saravanabhavaAnother legend narrates that was also called Saravanabhava due to the fact of the seed of Siva thrown into the forest of Sara of seeds, where he was born according to another story.

Agni episode
It happened once the Saptarishis performed a great yagna. Agni then had the accasion of seeing the Munipatnis closely. And for long since he was carrying the ablations to the gods. their sublime charm enkindled love in him. He could not fulfil his lust due to chastity strictly practiced by them. So he was found despaired now and then. Just during this period Swaha, the lovely daughter of Daksha, who was in deep love for Agni contrived a plan to marry him by fulfilling his desire.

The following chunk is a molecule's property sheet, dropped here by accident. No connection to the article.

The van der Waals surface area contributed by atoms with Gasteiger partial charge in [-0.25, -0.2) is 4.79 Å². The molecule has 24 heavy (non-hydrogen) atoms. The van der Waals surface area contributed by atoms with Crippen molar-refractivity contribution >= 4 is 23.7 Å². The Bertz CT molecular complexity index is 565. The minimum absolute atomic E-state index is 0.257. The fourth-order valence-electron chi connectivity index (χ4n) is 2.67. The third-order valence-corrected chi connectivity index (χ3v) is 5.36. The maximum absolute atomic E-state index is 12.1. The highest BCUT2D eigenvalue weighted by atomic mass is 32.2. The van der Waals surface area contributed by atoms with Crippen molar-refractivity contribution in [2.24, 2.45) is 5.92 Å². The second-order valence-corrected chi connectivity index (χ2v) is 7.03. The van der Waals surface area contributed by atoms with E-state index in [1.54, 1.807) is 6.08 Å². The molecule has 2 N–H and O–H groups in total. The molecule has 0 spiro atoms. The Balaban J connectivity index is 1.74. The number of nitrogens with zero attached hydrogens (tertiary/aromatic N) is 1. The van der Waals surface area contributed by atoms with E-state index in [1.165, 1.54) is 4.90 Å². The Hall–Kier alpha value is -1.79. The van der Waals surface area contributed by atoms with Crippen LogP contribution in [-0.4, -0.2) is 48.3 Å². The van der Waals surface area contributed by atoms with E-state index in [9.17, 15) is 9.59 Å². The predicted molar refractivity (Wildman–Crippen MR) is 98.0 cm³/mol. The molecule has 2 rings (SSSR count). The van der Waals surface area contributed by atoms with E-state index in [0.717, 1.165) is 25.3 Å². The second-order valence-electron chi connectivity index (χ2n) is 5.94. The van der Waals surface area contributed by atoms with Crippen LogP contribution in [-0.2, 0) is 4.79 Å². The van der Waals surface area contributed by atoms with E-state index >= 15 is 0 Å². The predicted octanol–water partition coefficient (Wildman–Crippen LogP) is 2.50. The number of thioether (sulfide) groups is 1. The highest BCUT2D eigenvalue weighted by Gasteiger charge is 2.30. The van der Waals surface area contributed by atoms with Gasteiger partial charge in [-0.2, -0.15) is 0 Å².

Accordingly, she assumed the forms of the wives of the Rishis and consorted with Agni, who ignorant of the trick felt elated. Except Arunadathi, she took the forms of the six rishipatnis and pleased him, and was pleased too. Every time she consorted with him, she used to keep the seed in a golden receptacle on a white mountain. This happened six times. The child thus born to them was called Skanda, since he came into the world with the seed of Agni and women. He had six heads and twelve arms, but one neck and a belly. Agni and Swaha later brought up their child.


Kartikeya - In the Tamil landIn the Tamil, it is a different story. Kartikeya, known as Murukan, has enjoyed continuos popularity with all classes of society right from the Sangam age. This lead to the more elaborate accounts of his mythology in Tamil.